I can start by saying that it is so nice to reach a discovery and a completion of a special task, whether in finding something, inventing something, completing something, solving something.

For the Wise Men, they had the fulfillment of their dreams and hopes—in finding the One whom they searched for.   Their voyages were long and arduous, but determined, and now completed in their coming to Bethlehem, as led by that Star, and by their faith, and by oracles and prophecies, and testimony of the Jews in Diaspora (dispersion throughout the world at that time).    The meaning of life was solved in meeting Jesus.  The answer to all the problems and riddles of life came via Jesus.  The outreach of God to the earth was discovered.   God can invented a way to reach us, even in a big surprising and humble means, yet here HE was before them.

In speaking of solutions and fulfillment and satisfaction of a task completed, I remember getting a Rubik’s cube one Christmas.  What a trial it first was to get the cube to have one color on all its sides. I might say, of that Christmas present, the only good thing about working on a Rubik’s cube was in finally solving it!  Then, I was happy with myself, but then I wanted it to stay in its solved position from thence after!  I did not want to upset it.  Ultimately, I found out there is a 20 move solution and algorithm to put it quickly back together.   But really.  I just wanted to accomplish its solution once I got it.  It took quite a bit of time and effort.

There is a satisfaction in working on any puzzle, too, as in any new puzzle too, at least for people with the patience and interest for it—but it’s all about getting the puzzle finished.   You trust you have all the pieces inside.  Perhaps puzzles remind us, that, in a way, Life, too, is a problem to be solved.  Though some people wonder: what is its solution?  What does it look like?  What if you get a puzzle with no picture of the solution?  Is it possible to solve?   Jesus, is the Solution, the Picture, and the work of God by Incarnation of what Life is all about, and how it should look.

Life has a lesson in it all—that we are a people seeking a fulfillment to our lives.   There is something, someone, out there for us.  There is some destiny or point to our lives we wish to reach.   One needs a clear meaning, a goal, a hope that things will come together in the end.   Christians know that it is Jesus for all the questions and hopes and dreams.   Jesus is the Answer.

I think that a Bible promise has convinced me, as an adult, that I can trust God on this. “All things work out for the good for those who love the Lord, and who are called according to His purposes.   Romans 8:28-29.   As I “get” that verse now, I compare it to what the Magi got when they saw God in the flesh.   God is come to work things out for us.   He has come a long way—even more than the Wise Men to Bethlehem—and God says that He’ll meet us in Bethlehem.  We come to Him, and He comes to us.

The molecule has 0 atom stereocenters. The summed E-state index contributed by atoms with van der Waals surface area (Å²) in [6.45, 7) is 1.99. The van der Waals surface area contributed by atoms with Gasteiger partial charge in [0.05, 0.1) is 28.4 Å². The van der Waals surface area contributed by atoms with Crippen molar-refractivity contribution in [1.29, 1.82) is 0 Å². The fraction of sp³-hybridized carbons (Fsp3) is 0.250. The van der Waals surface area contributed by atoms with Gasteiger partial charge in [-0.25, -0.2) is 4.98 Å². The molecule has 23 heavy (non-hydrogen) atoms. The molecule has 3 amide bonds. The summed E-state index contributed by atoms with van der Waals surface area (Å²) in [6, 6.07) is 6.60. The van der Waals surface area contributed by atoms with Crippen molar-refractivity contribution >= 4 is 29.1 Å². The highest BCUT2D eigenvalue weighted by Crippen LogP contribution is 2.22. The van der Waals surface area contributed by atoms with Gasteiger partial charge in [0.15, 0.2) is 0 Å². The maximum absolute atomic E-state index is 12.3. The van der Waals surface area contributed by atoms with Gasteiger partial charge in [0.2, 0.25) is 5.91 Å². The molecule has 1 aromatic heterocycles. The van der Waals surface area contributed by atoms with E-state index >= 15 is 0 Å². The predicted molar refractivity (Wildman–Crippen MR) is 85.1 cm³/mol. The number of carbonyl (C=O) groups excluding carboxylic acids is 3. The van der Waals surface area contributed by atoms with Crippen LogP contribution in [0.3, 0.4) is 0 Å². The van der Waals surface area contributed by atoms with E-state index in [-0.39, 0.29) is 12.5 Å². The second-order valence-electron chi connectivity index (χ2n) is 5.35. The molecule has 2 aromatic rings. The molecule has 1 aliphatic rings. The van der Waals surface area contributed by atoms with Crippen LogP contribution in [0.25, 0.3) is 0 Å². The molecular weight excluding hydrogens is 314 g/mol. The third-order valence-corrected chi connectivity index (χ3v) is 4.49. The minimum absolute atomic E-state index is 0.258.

I see the Magi as seekers for an ultimate fulfillment in their lives, and they follow an epiphany, or eureka style discovery.  Scientists call their discoveries sometimes as “Eureka moments.”  These Magi followed some sciences along with faith to get to Jesus.   They went all in by their search for fulfillment, and it became fulfilled in a Person to see.  Those who labor to find and discover may have their hopes fulfilled. Wise men still seek Him. Seek and you shall find, knock on that door and it gets opened.

I wonder about that international pilgrimage of Caspar, Melchior and Balthazar—those names of the heroes of Epiphany time. Each seem to have set out from different starting points, but then merge in their common quest and revelation.    Perhaps like us, too.   We come from many places on the globe, but are here together at Epiphany Mass. Yesterday (today),I had a marriage anniversary blessing of people from India, then a wedding of Cameroon Americans, and then a Baptism of Caucasians with some ancestry back to Northern Europe.   Proof in the pudding that we come from afar, too.   At least in our roots of people now in the USA. Even from the far East is a concelebrant priest today with me, Fr. Peter Bui, whose home is in Vietnam.

Point is—God has brought us here for the deeper discovery in Christmas 2018/19 that Jesus is the Answer for the world today, above Him there’s no other, Jesus is the Way.

Today is the Twelve Day, the day to commemorate the coming of the Gentiles to Christmas.  In the 25th and the Lord’s Nativity, originally, it was a Jewish audience only to the Birth of their Messiah.  With the arrival of Caspar, Melchior and Balthazar, who are prophesied in Psalm 72 and other Bible places—here comes the world to the Birth of Jesus, Who is Light to the Gentiles, Light to the world.

This story is the start of Matthew of the world coming to the manger, and then Christ going forth outside of Israel, for a sojourn to Africa—is matched by the end of his Gospel, when He has Jesus ascending the mount and telling His disciples, “Go now into the whole world, and tell the Good News to them.”

That is the point of Christmas and Epiphany Feasts.  We tell the world that God is come in Jesus.

We celebrate it big time, and not just as a past event, but as an ongoing one of God with us. Emmanuel.

Before I bow out in the homily, I want to share a few words of how this journey of seeing the Lord is not such an easy one, and even sometimes like a Rubik’s cube puzzle.  We get tested in our faith, and will we prevail in seeing our Lord of The Glory?